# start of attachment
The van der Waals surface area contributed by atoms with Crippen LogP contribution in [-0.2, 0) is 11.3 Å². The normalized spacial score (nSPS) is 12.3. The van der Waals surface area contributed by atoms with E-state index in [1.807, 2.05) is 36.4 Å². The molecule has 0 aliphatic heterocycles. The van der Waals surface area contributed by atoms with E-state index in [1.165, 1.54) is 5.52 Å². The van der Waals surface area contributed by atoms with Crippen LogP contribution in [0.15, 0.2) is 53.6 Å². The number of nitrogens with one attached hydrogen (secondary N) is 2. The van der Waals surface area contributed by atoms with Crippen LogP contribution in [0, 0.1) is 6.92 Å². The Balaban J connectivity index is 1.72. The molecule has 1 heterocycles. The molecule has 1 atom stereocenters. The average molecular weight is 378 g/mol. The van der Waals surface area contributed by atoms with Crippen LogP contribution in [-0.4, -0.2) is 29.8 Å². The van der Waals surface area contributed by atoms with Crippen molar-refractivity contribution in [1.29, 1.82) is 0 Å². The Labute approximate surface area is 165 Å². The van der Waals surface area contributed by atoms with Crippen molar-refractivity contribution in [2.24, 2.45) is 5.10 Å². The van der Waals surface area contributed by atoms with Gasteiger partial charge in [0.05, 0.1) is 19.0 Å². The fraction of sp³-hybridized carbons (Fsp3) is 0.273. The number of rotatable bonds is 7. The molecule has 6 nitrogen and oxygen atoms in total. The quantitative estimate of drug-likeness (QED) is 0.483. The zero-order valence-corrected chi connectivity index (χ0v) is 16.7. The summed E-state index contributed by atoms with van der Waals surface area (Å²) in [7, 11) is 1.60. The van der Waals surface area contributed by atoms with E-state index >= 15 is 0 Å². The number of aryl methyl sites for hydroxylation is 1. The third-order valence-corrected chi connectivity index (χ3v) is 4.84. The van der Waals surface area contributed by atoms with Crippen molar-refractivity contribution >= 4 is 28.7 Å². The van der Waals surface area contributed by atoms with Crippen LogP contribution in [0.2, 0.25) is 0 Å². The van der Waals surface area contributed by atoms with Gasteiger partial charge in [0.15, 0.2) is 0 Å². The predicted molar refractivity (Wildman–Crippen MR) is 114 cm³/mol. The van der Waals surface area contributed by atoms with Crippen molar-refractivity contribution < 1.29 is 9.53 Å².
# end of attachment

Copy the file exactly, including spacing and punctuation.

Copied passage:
The van der Waals surface area contributed by atoms with Crippen LogP contribution in [-0.2, 0) is 11.3 Å². The normalized spacial score (nSPS) is 12.3. The van der Waals surface area contributed by atoms with E-state index in [1.807, 2.05) is 36.4 Å². The molecule has 0 aliphatic heterocycles. The van der Waals surface area contributed by atoms with E-state index in [1.165, 1.54) is 5.52 Å². The van der Waals surface area contributed by atoms with Crippen LogP contribution in [0.15, 0.2) is 53.6 Å². The number of nitrogens with one attached hydrogen (secondary N) is 2. The van der Waals surface area contributed by atoms with Crippen LogP contribution in [0, 0.1) is 6.92 Å². The Balaban J connectivity index is 1.72. The molecule has 1 heterocycles. The molecule has 1 atom stereocenters. The average molecular weight is 378 g/mol. The van der Waals surface area contributed by atoms with Crippen LogP contribution in [-0.4, -0.2) is 29.8 Å². The van der Waals surface area contributed by atoms with Crippen molar-refractivity contribution in [1.29, 1.82) is 0 Å². The Labute approximate surface area is 165 Å². The van der Waals surface area contributed by atoms with Crippen molar-refractivity contribution in [2.24, 2.45) is 5.10 Å². The van der Waals surface area contributed by atoms with Gasteiger partial charge in [0.05, 0.1) is 19.0 Å². The fraction of sp³-hybridized carbons (Fsp3) is 0.273. The number of rotatable bonds is 7. The molecule has 6 nitrogen and oxygen atoms in total. The quantitative estimate of drug-likeness (QED) is 0.483. The zero-order valence-corrected chi connectivity index (χ0v) is 16.7. The summed E-state index contributed by atoms with van der Waals surface area (Å²) in [7, 11) is 1.60. The van der Waals surface area contributed by atoms with E-state index >= 15 is 0 Å². The number of aryl methyl sites for hydroxylation is 1. The third-order valence-corrected chi connectivity index (χ3v) is 4.84. The van der Waals surface area contributed by atoms with Crippen molar-refractivity contribution >= 4 is 28.7 Å². The van der Waals surface area contributed by atoms with Crippen LogP contribution in [0.2, 0.25) is 0 Å². The van der Waals surface area contributed by atoms with Gasteiger partial charge in [0.15, 0.2) is 0 Å². The predicted molar refractivity (Wildman–Crippen MR) is 114 cm³/mol. The van der Waals surface area contributed by atoms with Crippen molar-refractivity contribution < 1.29 is 9.53 Å².